Ok, so argv and the return address have now been pushed to the stack and function foo( ) has been called. Here’s a look at the stack with the relevant portions highlighted.
Note the pointer to argv at address 0012FF74 and right above it the stored RETURN value. If you refer back to the previous screenshot of main( ), you’ll notice that the RETURN address of 0040103F is the next instruction after CALL foo( ), which is where the program execution will pick up after foo( ) terminates.
Now let’s look at function foo( ):
Once function foo( ) is called, the first thing that happens is the current base pointer (EBP) is saved to the stack via a PUSH EBP instruction so that once the function terminates, the base of the stack for main( ) can be restored.
Next, EBP is set equal to ESP (via the instruction MOV EBP, ESP), making the top and bottom of the stack frame equal. From here, EBP will remain constant (for the life of function foo) and ESP will will grow up to a lower address as data is added to the function’s stack frame. Here’s a before and after view of the registers showing that EBP now equals ESP.
Next, space is reserved for the local variable c (char c) via the following instruction: SUB ESP, 10.
Here’s a look at the stack after this series of instructions:
Notice how the top of the stack (and as a result ESP) has changed from 0012FF6C to 0012FF5C.
Let’s skip down to the call of strcopy( ), which will copy the contents of the argv (AAAAAAAAAAAAA) into the space that was just reserved on the stack for variable c. Here’s a look at the function in the debugger. I’ve only highlighted the portion that performs the writing to the stack.
You’ll notice in the following screenshots that it continues to loop through the value of argv, writing to the reserved space on the stack (from top to bottom of the reserved space) until all of argv has been written to the stack.
Before we take a look at what happens to the stack when a function terminates, here’s another step-by-step visual to reinforce the steps taken when function foo( ) is called.
After strcopy( ) has completed and function foo( ) is ready to terminate, some cleanup has to happen on the stack. Let’s take a look at the stack as foo( ) prepares to terminate and program execution is turned back over to main( ).
As you can see, the first instruction that is executed is MOV ESP, EBP which puts the value of EBP in ESP so it now points to 0012FF6C, and effectively removes variable c (AAAAAAAAAAA) from the stack. The top of the stack now contains saved EBP:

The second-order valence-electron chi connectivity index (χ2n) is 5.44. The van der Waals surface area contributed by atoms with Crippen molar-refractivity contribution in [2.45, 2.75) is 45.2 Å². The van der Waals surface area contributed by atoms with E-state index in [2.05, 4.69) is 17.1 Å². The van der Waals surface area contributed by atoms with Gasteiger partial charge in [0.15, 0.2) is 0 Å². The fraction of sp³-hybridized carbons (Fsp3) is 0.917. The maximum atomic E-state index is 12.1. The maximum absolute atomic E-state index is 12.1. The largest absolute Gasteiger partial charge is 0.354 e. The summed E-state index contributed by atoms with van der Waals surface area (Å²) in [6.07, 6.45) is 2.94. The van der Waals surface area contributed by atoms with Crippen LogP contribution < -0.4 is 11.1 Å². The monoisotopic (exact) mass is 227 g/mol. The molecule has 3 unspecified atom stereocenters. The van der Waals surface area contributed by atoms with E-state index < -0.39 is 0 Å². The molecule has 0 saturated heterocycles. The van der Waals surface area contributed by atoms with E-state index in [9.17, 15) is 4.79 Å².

When the next instruction, POP EBP, is executed it will restore the previous stack base pointer from main( ) and increase ESP by 4. The stack pointer now points to the RETURN value placed on the stack right before foo( ) was called. When the RETN instruction is executed, it will take program execution flow back to the next instruction in main( ) just after the CALL foo( ) instruction, as illustrated in the below screenshot.
Function main( ) will perform its own cleanup by moving the stack pointer down the stack (by increasing its value by 4) and clearing the stack of argv. It will then clear the register it used to store argv (EAX) via an XOR, restore the saved EBP, and return to the saved return address.
That should be enough of a walk-though to understand how a function stack frame is created/deleted and how local variables are stored on the stack. If you want more examples, I encourage you to check out some of the other great tutorials out there (especially those published by Corelan Team).
That’s the end of this first installment in the Windows Exploits series. Hopefully, you’re now familiar with using a debugger, can recognize some basic Assembly instructions, and understand (at a high level) how Windows manages memory as well as how the stack operates. In the next post, we’ll pick up with the same basic function foo( ) to introduce the concept of stack-based overflows. Then I’ll jump right into writing a real-world example exploit found for an actual vulnerable software product.
I hope this first post was clear, accurate and useful. If you have any questions, comments, corrections, or suggestions for improvement, please don’t hesitate to leave me some feedback in the Comments section.
Stay tuned for Part 2…